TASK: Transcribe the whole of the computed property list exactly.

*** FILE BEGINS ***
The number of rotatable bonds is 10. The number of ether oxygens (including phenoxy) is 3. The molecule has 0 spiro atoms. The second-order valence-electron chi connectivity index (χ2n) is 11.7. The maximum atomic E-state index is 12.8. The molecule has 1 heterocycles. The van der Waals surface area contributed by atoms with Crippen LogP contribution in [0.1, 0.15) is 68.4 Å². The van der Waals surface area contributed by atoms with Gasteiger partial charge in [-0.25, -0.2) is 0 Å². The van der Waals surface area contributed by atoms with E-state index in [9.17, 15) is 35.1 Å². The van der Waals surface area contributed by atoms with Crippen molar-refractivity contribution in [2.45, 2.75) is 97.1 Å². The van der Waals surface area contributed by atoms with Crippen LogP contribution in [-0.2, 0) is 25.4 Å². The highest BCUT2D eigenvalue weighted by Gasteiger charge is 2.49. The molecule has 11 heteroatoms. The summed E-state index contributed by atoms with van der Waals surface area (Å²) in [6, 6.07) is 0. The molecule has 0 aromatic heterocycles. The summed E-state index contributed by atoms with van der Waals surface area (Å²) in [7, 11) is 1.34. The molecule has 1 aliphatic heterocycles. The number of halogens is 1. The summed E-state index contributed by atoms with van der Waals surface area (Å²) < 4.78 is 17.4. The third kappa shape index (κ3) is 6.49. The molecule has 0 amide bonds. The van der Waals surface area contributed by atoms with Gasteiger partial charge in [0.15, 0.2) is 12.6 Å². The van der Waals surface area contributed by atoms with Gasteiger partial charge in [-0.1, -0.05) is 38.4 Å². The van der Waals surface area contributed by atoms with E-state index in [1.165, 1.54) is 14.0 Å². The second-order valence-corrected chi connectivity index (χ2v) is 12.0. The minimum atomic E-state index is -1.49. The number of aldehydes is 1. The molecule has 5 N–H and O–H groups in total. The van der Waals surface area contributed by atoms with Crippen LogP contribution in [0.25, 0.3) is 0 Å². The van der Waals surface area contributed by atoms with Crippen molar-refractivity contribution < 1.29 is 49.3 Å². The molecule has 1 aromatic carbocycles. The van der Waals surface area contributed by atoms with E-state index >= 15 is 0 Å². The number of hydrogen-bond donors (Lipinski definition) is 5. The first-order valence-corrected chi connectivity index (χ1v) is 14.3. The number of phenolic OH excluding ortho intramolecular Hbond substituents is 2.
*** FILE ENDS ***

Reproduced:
The number of rotatable bonds is 10. The number of ether oxygens (including phenoxy) is 3. The molecule has 0 spiro atoms. The second-order valence-electron chi connectivity index (χ2n) is 11.7. The maximum atomic E-state index is 12.8. The molecule has 1 heterocycles. The van der Waals surface area contributed by atoms with Crippen LogP contribution in [0.1, 0.15) is 68.4 Å². The van der Waals surface area contributed by atoms with Gasteiger partial charge in [-0.25, -0.2) is 0 Å². The van der Waals surface area contributed by atoms with E-state index in [9.17, 15) is 35.1 Å². The van der Waals surface area contributed by atoms with Crippen molar-refractivity contribution in [2.45, 2.75) is 97.1 Å². The van der Waals surface area contributed by atoms with Crippen LogP contribution in [-0.2, 0) is 25.4 Å². The highest BCUT2D eigenvalue weighted by Gasteiger charge is 2.49. The molecule has 11 heteroatoms. The summed E-state index contributed by atoms with van der Waals surface area (Å²) in [6, 6.07) is 0. The molecule has 0 aromatic heterocycles. The summed E-state index contributed by atoms with van der Waals surface area (Å²) in [7, 11) is 1.34. The molecule has 1 aliphatic heterocycles. The number of halogens is 1. The summed E-state index contributed by atoms with van der Waals surface area (Å²) < 4.78 is 17.4. The third kappa shape index (κ3) is 6.49. The molecule has 0 amide bonds. The van der Waals surface area contributed by atoms with Gasteiger partial charge in [0.15, 0.2) is 12.6 Å². The van der Waals surface area contributed by atoms with Gasteiger partial charge in [-0.1, -0.05) is 38.4 Å². The van der Waals surface area contributed by atoms with E-state index in [1.165, 1.54) is 14.0 Å². The second-order valence-corrected chi connectivity index (χ2v) is 12.0. The minimum atomic E-state index is -1.49. The number of aldehydes is 1. The molecule has 5 N–H and O–H groups in total. The van der Waals surface area contributed by atoms with Crippen LogP contribution in [0.25, 0.3) is 0 Å². The van der Waals surface area contributed by atoms with Crippen molar-refractivity contribution < 1.29 is 49.3 Å². The molecule has 1 aromatic carbocycles. The van der Waals surface area contributed by atoms with E-state index >= 15 is 0 Å². The number of hydrogen-bond donors (Lipinski definition) is 5. The first-order valence-corrected chi connectivity index (χ1v) is 14.3. The number of phenolic OH excluding ortho intramolecular Hbond substituents is 2.